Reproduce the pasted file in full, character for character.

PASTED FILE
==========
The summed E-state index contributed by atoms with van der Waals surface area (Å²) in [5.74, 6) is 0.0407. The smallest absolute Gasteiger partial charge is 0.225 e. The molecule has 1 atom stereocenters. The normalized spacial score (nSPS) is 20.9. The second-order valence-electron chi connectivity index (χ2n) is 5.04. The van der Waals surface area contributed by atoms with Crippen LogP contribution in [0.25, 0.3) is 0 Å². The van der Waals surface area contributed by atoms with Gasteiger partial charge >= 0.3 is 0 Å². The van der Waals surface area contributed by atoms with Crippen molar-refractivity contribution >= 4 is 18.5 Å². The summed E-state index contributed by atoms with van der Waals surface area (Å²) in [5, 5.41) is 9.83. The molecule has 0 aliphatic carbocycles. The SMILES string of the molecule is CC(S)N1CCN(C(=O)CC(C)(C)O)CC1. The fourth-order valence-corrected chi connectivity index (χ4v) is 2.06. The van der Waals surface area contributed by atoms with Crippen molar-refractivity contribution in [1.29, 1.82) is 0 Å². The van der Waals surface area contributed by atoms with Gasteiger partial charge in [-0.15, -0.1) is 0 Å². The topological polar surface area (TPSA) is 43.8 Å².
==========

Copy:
The summed E-state index contributed by atoms with van der Waals surface area (Å²) in [5.74, 6) is 0.0407. The smallest absolute Gasteiger partial charge is 0.225 e. The molecule has 1 atom stereocenters. The normalized spacial score (nSPS) is 20.9. The second-order valence-electron chi connectivity index (χ2n) is 5.04. The van der Waals surface area contributed by atoms with Crippen LogP contribution in [0.25, 0.3) is 0 Å². The van der Waals surface area contributed by atoms with Gasteiger partial charge >= 0.3 is 0 Å². The van der Waals surface area contributed by atoms with Crippen molar-refractivity contribution >= 4 is 18.5 Å². The summed E-state index contributed by atoms with van der Waals surface area (Å²) in [5, 5.41) is 9.83. The molecule has 0 aliphatic carbocycles. The SMILES string of the molecule is CC(S)N1CCN(C(=O)CC(C)(C)O)CC1. The fourth-order valence-corrected chi connectivity index (χ4v) is 2.06. The van der Waals surface area contributed by atoms with Crippen molar-refractivity contribution in [1.29, 1.82) is 0 Å². The van der Waals surface area contributed by atoms with Gasteiger partial charge in [-0.15, -0.1) is 0 Å². The topological polar surface area (TPSA) is 43.8 Å².